The initial draft of Behind The Steel Curtain's gamer Sunday evening had Steelers quarterback Ben Roethlisberger going for 384 yards and three touchdowns.
Two different scoring sources showed him as having thrown four touchdowns. It was interesting to see how wide receiver Antonio Brown's scoring play was ruled a touchdown reception, as opposed to a catch, a fumble and a recovery in the end zone.
According to Tribune-Review reporter Mark Kaboly, the NFL reviewed 20 scoring plays in Week 3, and upheld Brown's play as a touchdown reception.
But it's still counting as a fumble and a recovery, too.
The NFL made 20 scoring changes from Week 2 and, apparently, Ben Roethlisberger will keep his 4th touchdown pass against the Raiders.— Mark Kaboly (@MarkKaboly_Trib) September 28, 2012
One of the wonderfully frustrating things about professional football is how the sum of its parts don't equal the sum of its whole. Sack yardage lost is taken out of team passing but not the passer's stats. A player can rush for 10 yards on 1st-and-10 but not get credit for a first down. Things of that nature.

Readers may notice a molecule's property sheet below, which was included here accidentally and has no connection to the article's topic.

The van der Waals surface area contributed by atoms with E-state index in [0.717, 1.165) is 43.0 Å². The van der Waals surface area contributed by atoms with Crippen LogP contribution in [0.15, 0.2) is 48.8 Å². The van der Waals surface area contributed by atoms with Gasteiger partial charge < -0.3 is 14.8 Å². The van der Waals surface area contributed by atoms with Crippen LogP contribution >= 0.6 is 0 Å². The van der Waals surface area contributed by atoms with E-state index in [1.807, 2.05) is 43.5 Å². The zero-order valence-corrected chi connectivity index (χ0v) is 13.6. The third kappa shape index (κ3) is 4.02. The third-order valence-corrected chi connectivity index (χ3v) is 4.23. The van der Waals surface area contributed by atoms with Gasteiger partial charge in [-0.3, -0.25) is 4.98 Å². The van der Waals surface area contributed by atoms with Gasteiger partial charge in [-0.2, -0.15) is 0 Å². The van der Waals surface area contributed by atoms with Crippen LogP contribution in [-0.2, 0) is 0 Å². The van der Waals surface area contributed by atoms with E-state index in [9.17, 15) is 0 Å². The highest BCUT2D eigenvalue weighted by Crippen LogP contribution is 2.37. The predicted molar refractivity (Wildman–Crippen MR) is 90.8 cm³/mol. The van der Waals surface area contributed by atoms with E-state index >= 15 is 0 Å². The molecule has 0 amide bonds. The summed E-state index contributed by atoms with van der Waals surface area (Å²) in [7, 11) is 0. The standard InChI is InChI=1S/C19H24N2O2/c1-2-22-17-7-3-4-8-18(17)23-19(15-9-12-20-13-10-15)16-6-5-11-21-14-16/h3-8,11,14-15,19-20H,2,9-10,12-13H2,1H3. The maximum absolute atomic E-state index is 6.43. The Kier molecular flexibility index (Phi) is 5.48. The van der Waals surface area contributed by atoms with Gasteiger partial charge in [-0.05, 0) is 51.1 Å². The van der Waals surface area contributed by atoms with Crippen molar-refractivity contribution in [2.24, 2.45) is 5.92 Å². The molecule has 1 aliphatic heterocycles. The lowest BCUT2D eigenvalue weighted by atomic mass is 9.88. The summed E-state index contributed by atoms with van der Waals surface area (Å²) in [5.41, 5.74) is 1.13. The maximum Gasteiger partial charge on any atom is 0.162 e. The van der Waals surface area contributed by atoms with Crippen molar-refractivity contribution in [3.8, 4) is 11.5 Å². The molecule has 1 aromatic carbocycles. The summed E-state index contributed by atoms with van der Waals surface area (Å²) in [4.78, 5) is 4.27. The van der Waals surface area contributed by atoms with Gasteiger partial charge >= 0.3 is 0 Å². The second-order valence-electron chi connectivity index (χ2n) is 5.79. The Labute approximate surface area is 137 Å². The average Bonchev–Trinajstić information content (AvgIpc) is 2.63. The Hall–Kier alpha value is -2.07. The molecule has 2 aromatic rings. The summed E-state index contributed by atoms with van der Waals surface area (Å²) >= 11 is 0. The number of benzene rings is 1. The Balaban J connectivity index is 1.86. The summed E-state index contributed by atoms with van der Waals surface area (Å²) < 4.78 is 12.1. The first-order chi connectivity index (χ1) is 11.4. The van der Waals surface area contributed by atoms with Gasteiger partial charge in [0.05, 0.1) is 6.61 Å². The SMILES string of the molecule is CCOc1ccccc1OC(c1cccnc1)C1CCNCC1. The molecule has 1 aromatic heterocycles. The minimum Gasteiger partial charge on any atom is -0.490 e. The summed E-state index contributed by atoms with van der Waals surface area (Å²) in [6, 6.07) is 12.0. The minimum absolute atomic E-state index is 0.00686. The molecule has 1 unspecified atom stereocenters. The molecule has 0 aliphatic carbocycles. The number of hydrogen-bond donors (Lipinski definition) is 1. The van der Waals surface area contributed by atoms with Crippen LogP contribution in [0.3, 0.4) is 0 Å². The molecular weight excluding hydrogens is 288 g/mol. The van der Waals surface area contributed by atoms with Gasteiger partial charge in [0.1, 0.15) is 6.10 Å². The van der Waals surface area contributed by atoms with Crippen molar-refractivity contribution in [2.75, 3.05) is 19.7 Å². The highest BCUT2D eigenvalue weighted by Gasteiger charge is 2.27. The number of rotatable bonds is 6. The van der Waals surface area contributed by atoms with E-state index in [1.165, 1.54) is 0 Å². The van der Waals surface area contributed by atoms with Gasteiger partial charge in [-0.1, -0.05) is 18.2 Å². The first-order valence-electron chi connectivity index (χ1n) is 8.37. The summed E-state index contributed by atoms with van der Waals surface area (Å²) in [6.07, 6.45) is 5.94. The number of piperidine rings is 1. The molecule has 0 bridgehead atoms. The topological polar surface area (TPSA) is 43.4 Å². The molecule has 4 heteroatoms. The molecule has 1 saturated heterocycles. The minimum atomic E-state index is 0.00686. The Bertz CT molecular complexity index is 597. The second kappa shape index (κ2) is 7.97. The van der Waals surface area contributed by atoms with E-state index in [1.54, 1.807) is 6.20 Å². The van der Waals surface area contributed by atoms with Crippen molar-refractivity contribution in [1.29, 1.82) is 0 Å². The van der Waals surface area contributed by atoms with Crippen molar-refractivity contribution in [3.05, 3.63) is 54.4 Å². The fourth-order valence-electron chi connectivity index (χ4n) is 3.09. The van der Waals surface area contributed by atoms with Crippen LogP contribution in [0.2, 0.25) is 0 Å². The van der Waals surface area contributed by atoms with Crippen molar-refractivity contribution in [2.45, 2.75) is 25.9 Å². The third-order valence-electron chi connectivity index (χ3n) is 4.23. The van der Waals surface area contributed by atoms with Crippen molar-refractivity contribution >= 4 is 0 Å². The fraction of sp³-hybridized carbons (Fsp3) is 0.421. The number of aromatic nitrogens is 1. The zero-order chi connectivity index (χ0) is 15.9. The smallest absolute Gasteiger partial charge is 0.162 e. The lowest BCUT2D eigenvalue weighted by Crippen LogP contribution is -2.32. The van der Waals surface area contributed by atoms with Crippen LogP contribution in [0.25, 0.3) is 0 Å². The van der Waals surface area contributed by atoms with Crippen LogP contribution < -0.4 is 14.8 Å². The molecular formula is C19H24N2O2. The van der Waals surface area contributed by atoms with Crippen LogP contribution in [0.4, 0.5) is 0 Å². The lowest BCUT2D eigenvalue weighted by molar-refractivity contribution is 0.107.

In this case, Roethlisberger and Brown are both being credited for a touchdown pass and catch, respectively, even though the league is marking Brown as having fumbled on the play. If he fumbled on the play, he could only have done that outside the end zone, otherwise the ball would be dead when he crossed the plane of the end zone.
For the same reason, if he's being charged with a fumble, it couldn't have been a touchdown pass.
To me, it looked like Brown fumbled the ball before crossing the goal line, and then recovered that fumble. That's a completed pass from Roethlisberger to Brown to the one yard line, a fumble, and a recovery. The NFL Gamebook lists Brown in the Steelers' fumble box as having two fumbles, one own-recovery, and no touchdowns.
So he got credit for a touchdown catch he didn't make, and a phantom fumble that he recovered in a place other than his end zone.
Gotta love revisionist history. It's nothing like the interception touchdown that Russell Wilson threw in Week 3, but it's nearly a guarantee the reason the league does it this way is due to Fantasy Football. While I suppose it's a victimless crime and truth-bend, the only concern is if/when Roethlisberger breaks his own single-season touchdown passing record of 32 (2007), will the historians remember Brown's fumble recovery touchdown reception in Week 3 of that year, and dismiss it?
Or maybe Roethlisberger just throws 44 touchdowns and we forget all about this.